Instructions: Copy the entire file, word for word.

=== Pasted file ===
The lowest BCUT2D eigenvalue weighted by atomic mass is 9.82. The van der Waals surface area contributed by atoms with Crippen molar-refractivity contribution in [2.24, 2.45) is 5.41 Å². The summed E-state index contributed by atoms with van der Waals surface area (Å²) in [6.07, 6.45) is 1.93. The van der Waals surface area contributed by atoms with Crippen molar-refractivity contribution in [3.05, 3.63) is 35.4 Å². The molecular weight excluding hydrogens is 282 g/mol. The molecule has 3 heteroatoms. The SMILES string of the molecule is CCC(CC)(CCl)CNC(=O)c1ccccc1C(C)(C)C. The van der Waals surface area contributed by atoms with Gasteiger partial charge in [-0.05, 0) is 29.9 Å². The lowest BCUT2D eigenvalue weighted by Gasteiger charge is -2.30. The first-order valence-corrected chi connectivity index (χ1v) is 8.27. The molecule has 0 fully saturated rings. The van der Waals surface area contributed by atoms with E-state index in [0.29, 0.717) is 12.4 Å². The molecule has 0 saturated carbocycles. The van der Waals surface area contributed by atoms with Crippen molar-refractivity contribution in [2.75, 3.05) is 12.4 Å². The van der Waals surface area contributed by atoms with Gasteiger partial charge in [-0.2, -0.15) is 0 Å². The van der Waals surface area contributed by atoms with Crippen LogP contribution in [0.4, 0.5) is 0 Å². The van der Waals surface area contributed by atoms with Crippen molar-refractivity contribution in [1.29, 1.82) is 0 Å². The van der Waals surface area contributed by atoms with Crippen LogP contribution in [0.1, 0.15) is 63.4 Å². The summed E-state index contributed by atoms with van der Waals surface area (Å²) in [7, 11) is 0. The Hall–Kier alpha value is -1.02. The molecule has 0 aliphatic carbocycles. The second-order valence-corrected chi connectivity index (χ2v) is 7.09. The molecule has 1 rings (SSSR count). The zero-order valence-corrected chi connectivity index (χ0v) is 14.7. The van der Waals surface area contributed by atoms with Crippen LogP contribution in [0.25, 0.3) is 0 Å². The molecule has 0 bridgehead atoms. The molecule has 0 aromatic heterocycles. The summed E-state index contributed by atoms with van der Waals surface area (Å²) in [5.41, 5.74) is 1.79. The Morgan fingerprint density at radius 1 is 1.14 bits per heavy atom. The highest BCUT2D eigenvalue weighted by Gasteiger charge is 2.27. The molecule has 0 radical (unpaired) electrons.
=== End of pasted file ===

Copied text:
The lowest BCUT2D eigenvalue weighted by atomic mass is 9.82. The van der Waals surface area contributed by atoms with Crippen molar-refractivity contribution in [2.24, 2.45) is 5.41 Å². The summed E-state index contributed by atoms with van der Waals surface area (Å²) in [6.07, 6.45) is 1.93. The van der Waals surface area contributed by atoms with Crippen molar-refractivity contribution in [3.05, 3.63) is 35.4 Å². The molecular weight excluding hydrogens is 282 g/mol. The molecule has 3 heteroatoms. The SMILES string of the molecule is CCC(CC)(CCl)CNC(=O)c1ccccc1C(C)(C)C. The van der Waals surface area contributed by atoms with Gasteiger partial charge in [-0.05, 0) is 29.9 Å². The lowest BCUT2D eigenvalue weighted by Gasteiger charge is -2.30. The first-order valence-corrected chi connectivity index (χ1v) is 8.27. The molecule has 0 fully saturated rings. The van der Waals surface area contributed by atoms with E-state index in [0.29, 0.717) is 12.4 Å². The molecule has 0 saturated carbocycles. The van der Waals surface area contributed by atoms with Crippen molar-refractivity contribution in [2.75, 3.05) is 12.4 Å². The van der Waals surface area contributed by atoms with Gasteiger partial charge in [-0.2, -0.15) is 0 Å². The van der Waals surface area contributed by atoms with Crippen LogP contribution in [0.4, 0.5) is 0 Å². The van der Waals surface area contributed by atoms with Crippen molar-refractivity contribution in [1.29, 1.82) is 0 Å². The van der Waals surface area contributed by atoms with Crippen LogP contribution in [0.1, 0.15) is 63.4 Å². The summed E-state index contributed by atoms with van der Waals surface area (Å²) in [7, 11) is 0. The Hall–Kier alpha value is -1.02. The molecule has 0 aliphatic carbocycles. The second-order valence-corrected chi connectivity index (χ2v) is 7.09. The molecule has 1 rings (SSSR count). The zero-order valence-corrected chi connectivity index (χ0v) is 14.7. The van der Waals surface area contributed by atoms with Crippen LogP contribution in [0.25, 0.3) is 0 Å². The molecule has 0 bridgehead atoms. The molecule has 0 aromatic heterocycles. The summed E-state index contributed by atoms with van der Waals surface area (Å²) in [5.41, 5.74) is 1.79. The Morgan fingerprint density at radius 1 is 1.14 bits per heavy atom. The highest BCUT2D eigenvalue weighted by Gasteiger charge is 2.27. The molecule has 0 radical (unpaired) electrons.